Our client for this project, Damon Winters, knew he wanted to pursue LEED-certification from the start. As the owner of Winters Electric, Damon brought a tremendous amount of his own expertise on energy efficiency, and he knew he would be able to accrue points using innovative options like solar energy and a thoughtful mechanical design.

Damon pulled triple duty on this project, serving as the homeowner, contractor, and electrician. This meant shouldering much of the responsibility for installing efficient wiring and maintaining the integrity of the construction site, all the way down to his vigilant monitoring of the waste bins to make sure nothing that could be recycled was going to the landfill.

Smaller homes score better points on the certification scale, as they require fewer resources. This project is a bit larger and more spacious, making it more of a challenge, but it made up for that in many other ways.

This home was built on a site in the Parkside neighborhood of Mountain Shadows where the previous home had been destroyed in the Waldo Canyon fire of 2012. This allowed us to score a few points in the Sustainable Sites category, as it was a smaller lot in a higher density area, and also because it was an existing infrastructure site. The site was not as favorable from a connectibility standpoint, however, as there are not as many walkable community amenities in that area.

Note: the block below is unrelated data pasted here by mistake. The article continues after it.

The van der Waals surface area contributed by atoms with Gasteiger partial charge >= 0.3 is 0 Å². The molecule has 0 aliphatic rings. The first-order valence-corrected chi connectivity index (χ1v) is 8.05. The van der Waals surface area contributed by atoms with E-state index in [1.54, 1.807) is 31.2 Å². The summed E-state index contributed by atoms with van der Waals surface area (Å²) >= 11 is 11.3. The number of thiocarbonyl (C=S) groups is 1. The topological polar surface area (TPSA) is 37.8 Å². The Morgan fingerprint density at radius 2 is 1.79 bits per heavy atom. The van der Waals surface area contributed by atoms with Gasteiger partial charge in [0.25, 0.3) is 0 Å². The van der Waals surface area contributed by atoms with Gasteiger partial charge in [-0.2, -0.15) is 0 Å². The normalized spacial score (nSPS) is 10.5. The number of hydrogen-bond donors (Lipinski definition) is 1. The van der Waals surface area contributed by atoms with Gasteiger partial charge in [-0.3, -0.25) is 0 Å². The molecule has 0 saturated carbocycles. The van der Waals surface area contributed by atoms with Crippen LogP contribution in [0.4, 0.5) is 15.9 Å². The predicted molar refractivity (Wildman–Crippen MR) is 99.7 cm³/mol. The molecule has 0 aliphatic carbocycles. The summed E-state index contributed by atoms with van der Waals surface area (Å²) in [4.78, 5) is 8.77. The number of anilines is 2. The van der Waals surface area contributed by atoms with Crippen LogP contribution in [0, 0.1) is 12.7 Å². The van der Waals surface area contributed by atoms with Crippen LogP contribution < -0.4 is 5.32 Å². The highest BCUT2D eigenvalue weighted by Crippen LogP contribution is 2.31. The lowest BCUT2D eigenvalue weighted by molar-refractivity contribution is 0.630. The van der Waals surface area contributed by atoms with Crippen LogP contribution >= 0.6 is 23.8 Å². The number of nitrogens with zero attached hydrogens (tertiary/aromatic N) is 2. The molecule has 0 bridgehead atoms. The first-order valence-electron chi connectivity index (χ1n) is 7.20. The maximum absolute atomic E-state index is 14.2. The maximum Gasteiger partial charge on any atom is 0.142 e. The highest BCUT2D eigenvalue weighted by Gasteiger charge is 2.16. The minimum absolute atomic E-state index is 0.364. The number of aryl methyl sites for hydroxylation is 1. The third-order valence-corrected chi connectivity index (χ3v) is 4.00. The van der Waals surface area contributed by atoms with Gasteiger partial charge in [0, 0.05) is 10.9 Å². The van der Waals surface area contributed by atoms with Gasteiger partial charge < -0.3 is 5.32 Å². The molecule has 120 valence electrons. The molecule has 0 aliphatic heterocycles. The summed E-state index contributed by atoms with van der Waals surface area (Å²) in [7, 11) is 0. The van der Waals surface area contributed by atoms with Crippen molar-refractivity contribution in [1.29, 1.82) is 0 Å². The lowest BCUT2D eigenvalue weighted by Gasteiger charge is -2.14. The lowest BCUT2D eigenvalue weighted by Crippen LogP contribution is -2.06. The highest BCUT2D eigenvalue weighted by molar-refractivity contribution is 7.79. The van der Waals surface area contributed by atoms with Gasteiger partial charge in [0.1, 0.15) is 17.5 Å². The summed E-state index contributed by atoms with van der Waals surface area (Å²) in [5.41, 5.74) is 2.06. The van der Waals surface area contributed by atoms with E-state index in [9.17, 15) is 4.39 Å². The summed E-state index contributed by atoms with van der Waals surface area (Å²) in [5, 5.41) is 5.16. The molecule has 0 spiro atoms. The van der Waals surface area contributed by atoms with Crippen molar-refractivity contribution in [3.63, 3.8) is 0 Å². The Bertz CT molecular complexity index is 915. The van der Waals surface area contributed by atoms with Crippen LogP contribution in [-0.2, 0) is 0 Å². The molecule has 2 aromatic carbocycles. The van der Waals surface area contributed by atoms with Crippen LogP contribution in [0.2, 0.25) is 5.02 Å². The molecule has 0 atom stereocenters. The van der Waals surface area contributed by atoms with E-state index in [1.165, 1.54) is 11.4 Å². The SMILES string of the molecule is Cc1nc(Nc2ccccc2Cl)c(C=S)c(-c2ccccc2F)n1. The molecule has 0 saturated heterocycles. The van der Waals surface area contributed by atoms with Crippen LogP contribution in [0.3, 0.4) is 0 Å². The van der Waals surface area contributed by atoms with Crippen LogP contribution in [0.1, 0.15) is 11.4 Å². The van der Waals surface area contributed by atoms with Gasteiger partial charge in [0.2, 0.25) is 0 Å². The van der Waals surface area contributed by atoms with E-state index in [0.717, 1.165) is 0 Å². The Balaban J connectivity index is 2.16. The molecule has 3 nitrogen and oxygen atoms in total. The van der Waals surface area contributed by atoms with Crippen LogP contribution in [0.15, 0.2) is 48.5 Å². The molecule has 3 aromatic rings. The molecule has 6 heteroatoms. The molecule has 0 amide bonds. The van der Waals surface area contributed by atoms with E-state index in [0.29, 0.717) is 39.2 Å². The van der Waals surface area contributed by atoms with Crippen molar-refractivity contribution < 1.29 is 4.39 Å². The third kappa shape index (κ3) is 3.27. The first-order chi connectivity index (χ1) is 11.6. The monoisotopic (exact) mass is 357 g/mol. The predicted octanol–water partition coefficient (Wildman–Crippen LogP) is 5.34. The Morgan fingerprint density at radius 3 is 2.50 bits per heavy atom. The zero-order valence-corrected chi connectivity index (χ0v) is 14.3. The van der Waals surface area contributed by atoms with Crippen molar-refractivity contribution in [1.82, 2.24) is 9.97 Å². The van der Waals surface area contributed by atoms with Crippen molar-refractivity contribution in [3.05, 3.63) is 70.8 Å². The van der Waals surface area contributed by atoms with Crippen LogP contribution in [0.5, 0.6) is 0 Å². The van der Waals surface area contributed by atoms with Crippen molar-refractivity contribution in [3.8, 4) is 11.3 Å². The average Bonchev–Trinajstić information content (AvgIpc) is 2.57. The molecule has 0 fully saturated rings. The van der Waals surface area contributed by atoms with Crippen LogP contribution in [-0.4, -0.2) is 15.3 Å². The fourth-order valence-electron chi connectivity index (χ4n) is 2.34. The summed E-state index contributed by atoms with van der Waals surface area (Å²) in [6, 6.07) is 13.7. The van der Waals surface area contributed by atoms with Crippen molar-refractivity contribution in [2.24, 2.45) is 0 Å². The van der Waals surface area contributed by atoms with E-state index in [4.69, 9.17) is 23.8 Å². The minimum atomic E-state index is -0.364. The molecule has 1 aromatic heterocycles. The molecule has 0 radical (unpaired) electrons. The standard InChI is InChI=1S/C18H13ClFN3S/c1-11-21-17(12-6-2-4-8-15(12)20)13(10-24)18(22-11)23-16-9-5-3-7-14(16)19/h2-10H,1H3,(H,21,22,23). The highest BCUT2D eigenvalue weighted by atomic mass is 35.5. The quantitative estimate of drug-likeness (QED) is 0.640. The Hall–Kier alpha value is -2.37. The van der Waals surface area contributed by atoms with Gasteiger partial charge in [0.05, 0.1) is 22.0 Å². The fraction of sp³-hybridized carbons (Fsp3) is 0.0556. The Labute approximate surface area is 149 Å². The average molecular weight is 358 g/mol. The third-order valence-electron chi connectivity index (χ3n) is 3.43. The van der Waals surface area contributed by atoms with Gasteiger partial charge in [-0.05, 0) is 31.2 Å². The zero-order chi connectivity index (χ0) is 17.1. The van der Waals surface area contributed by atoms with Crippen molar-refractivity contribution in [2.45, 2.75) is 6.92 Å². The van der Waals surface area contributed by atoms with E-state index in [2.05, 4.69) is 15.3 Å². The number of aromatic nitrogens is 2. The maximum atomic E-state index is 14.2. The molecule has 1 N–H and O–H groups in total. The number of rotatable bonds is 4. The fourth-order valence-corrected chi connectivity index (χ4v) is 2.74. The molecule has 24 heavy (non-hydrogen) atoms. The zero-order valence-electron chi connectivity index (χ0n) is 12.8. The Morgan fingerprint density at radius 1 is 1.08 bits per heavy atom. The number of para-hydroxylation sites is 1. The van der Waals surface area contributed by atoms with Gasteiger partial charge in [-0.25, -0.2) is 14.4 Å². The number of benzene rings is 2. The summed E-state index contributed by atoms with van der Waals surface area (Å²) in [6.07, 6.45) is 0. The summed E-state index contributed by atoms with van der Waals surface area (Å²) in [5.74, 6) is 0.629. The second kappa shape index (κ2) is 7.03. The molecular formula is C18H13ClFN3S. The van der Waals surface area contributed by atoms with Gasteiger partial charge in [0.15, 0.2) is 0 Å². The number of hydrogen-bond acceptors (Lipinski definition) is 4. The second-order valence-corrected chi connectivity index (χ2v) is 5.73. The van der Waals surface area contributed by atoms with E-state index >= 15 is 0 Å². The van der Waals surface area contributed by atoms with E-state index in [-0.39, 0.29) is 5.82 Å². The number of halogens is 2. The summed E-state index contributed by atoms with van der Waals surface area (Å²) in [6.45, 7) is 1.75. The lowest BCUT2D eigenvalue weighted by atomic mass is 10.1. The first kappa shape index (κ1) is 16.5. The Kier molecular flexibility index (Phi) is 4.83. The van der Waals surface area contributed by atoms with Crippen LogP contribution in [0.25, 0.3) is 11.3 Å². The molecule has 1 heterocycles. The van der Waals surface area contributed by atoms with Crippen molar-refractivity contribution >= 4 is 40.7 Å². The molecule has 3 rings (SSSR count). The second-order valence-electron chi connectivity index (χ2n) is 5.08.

Figuring out where a project can score best is a complicated process unique to each home and requires strategy. Based on Damon’s expertise in the field, “the solar and mechanical design really helped with the points for the Energy & Atmosphere category in this specific case, but each project must at least meet a basic standard in many categories,” said Dawn. “For example, Water Efficiency needs a minimum of 3 points, so if a project can’t meet that, you may as well not go for LEED.” This ensures balance and forward-thinking across all categories, as you can’t overcompensate in one area, and you also can’t double up on points. Dawn explained how you may have doors that are both made of sustainable wood and reused from another project, but you can’t use them in two categories. “It really is a challenge.”